New York can be a solar competitor

New York must develop a vibrant clean energy economy based on homegrown solar energy to help end our dependence on dirty fossil fuels. This will protect our environment, improve the state’s economy, create good green jobs right here in New York, and save the state’s residents and businesses money on their energy bills.

Unfortunately, New York falls far behind other states in promoting clean, renewable solar power. New Yorkers have been sending nearly every dollar we spend on energy beyond our borders to other states and nations, losing money and continuing our over-reliance on dirty fossil fuels.

The sun gives us the resources we need to create jobs and supply our energy right here on our own rooftops, and it's time for New York to become a leader in the solar economy.

Solar Jobs Act would mean 100 times more solar power, and 22,000 more jobs

That’s why Environment New York is working to pass the New York Solar Jobs Act. The bill would create 100 times more solar power than New York currently produces by 2025 — the equivalent of five coal-fired powered plants. This visionary bill has been introduced in the New York Assembly by Assemblyman Steve Englebright (A5713), and in the State Senate by Sen. George Maziarz (S4178).

The New York Solar Jobs Act will dramatically increase solar power over the next 15 years, creating a clean homegrown source for New York's energy needs.
According to analysis by Vote Solar, meeting the solar targets in the bill would:

  • Create 22,000 jobs from solar power by 2025;
  • Bring in $20 billion in economic activity to New York’s economy;
  • Increase New York's production of solar power by more than 100 times our current levels, or generate enough electricity to replace five full size coal plants;
  • Reduce our greenhouse gas emissions by the equivalent of taking more than 2.5 million cars off the road.

 

Clean Energy Updates

Report | Environment New York

Shining Cities

Solar power is on the rise across America—increasing 200-fold in the United States since 2002—and major cities are helping to lead this clean energy revolution. Shining Cities: At the Forefront of America’s Solar Energy Revolution shows that cities from every region of the U.S. are driving solar development with strong public policies – reaping important benefits for the environment, public health, and the economy. By building local solar power, cities can keep more of their energy budget at home and create good local jobs.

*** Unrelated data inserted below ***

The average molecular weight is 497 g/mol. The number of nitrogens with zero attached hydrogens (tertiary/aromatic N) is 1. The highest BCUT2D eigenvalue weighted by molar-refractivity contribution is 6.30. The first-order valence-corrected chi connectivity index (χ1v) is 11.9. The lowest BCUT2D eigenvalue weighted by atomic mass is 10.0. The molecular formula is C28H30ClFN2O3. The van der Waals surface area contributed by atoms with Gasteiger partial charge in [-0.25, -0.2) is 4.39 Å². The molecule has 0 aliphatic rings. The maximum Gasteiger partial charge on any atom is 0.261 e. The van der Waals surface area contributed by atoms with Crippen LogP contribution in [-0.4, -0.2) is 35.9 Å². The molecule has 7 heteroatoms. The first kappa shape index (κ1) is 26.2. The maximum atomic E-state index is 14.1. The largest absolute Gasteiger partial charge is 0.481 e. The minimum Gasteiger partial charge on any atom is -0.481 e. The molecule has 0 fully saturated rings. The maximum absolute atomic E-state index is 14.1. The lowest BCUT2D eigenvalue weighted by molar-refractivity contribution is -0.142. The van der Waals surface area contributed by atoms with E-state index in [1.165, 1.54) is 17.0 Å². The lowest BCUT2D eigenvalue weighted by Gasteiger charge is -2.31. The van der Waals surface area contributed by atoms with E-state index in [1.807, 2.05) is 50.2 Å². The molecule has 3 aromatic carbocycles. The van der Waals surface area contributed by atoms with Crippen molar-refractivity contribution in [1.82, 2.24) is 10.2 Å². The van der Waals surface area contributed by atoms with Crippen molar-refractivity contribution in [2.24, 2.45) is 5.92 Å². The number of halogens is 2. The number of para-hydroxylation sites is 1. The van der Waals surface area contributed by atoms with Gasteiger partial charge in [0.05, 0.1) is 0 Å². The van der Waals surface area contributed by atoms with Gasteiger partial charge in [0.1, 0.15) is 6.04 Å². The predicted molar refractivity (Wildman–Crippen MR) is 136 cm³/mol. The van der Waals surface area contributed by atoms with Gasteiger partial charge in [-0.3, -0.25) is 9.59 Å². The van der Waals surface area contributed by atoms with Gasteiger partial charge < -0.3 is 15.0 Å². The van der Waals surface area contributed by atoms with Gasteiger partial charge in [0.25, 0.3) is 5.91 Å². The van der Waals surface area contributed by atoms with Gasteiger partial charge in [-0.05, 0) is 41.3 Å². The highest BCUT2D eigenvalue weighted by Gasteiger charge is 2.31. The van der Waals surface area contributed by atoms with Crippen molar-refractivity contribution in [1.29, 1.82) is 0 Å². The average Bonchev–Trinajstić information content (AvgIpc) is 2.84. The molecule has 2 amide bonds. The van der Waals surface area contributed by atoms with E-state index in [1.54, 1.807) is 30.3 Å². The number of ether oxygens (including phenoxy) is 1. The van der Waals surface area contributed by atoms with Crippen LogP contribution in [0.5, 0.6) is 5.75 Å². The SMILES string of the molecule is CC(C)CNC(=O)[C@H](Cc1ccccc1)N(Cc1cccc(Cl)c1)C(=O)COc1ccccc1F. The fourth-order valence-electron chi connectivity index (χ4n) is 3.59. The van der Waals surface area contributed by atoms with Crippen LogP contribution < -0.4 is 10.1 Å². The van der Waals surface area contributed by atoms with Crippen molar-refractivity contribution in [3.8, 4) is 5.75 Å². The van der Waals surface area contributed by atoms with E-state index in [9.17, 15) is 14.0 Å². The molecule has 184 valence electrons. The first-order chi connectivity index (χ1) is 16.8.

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News Release | Environment New York

America's Solar Cities

Solar power is on the rise across America—increasing 200-fold in the United States since 2002—and major cities are helping to lead this clean energy revolution. Shining Cities: At the Forefront of America’s Solar Energy Revolution shows that cities from every region of the U.S. are driving solar development with strong public policies – reaping important benefits for the environment, public health, and the economy. By building local solar power, cities can keep more of their energy budget at home and create good local jobs.

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Report | Environment New York Research & Policy Center

Moving America Forward

American leadership in the fight against global warming is crucial. America is the world’s largest economy, the second-largest emitter of global warming pollution, and the nation responsible for more of the human-caused carbon dioxide pollution in the atmosphere than any other. Without prompt action by the United States and others to reduce global warming pollution, catastrophic impacts – from coastal flooding to food system disruptions – could become unavoidable. 

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News Release | Environment New York Research & Policy Center

Clean Energy is Cutting Carbon Pollution in New York

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News Release | Environment New York

Shalefield Stories

[New York, NY] — As Governor Andrew Cuomo continues to weigh a decision on whether to allow hydraulic fracturing in New York, residents next door in Pennsylvania today recounted their stories of illness, water contamination, and damage to their livelihoods due to dirty drilling operations. Environment New York Research & Policy Center presented the residents’ Shalefield Stories as the latest evidence for rejecting fracking, even as the State Energy Planning Board called for expanding the use of natural gas just last month.

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